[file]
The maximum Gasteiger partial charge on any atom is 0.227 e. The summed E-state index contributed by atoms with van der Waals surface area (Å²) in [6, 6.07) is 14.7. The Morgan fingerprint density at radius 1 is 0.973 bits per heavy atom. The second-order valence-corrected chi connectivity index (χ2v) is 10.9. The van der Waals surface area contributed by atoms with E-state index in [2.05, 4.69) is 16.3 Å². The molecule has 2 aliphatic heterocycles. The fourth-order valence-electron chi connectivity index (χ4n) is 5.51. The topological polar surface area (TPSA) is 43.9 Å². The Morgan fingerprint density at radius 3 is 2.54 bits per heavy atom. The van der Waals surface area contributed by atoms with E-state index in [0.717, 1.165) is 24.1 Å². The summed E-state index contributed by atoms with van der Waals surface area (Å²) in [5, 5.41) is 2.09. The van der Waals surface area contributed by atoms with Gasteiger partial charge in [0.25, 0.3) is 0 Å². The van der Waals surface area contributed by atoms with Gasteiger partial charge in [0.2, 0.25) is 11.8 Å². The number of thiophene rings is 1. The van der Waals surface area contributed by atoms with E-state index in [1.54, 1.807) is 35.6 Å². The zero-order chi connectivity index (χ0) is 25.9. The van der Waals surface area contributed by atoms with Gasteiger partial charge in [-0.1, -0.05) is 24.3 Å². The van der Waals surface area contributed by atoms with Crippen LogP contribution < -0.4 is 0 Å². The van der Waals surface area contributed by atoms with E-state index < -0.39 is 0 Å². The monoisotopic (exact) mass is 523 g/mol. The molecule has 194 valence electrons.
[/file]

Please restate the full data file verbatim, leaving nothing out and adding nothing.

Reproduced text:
The maximum Gasteiger partial charge on any atom is 0.227 e. The summed E-state index contributed by atoms with van der Waals surface area (Å²) in [6, 6.07) is 14.7. The Morgan fingerprint density at radius 1 is 0.973 bits per heavy atom. The second-order valence-corrected chi connectivity index (χ2v) is 10.9. The van der Waals surface area contributed by atoms with E-state index in [2.05, 4.69) is 16.3 Å². The molecule has 2 aliphatic heterocycles. The fourth-order valence-electron chi connectivity index (χ4n) is 5.51. The topological polar surface area (TPSA) is 43.9 Å². The Morgan fingerprint density at radius 3 is 2.54 bits per heavy atom. The van der Waals surface area contributed by atoms with E-state index in [0.717, 1.165) is 24.1 Å². The summed E-state index contributed by atoms with van der Waals surface area (Å²) in [5, 5.41) is 2.09. The van der Waals surface area contributed by atoms with Gasteiger partial charge in [0.25, 0.3) is 0 Å². The van der Waals surface area contributed by atoms with Gasteiger partial charge in [0.2, 0.25) is 11.8 Å². The number of thiophene rings is 1. The van der Waals surface area contributed by atoms with E-state index in [1.54, 1.807) is 35.6 Å². The zero-order chi connectivity index (χ0) is 25.9. The van der Waals surface area contributed by atoms with Gasteiger partial charge in [-0.1, -0.05) is 24.3 Å². The van der Waals surface area contributed by atoms with Crippen LogP contribution < -0.4 is 0 Å². The van der Waals surface area contributed by atoms with E-state index < -0.39 is 0 Å². The monoisotopic (exact) mass is 523 g/mol. The molecule has 194 valence electrons.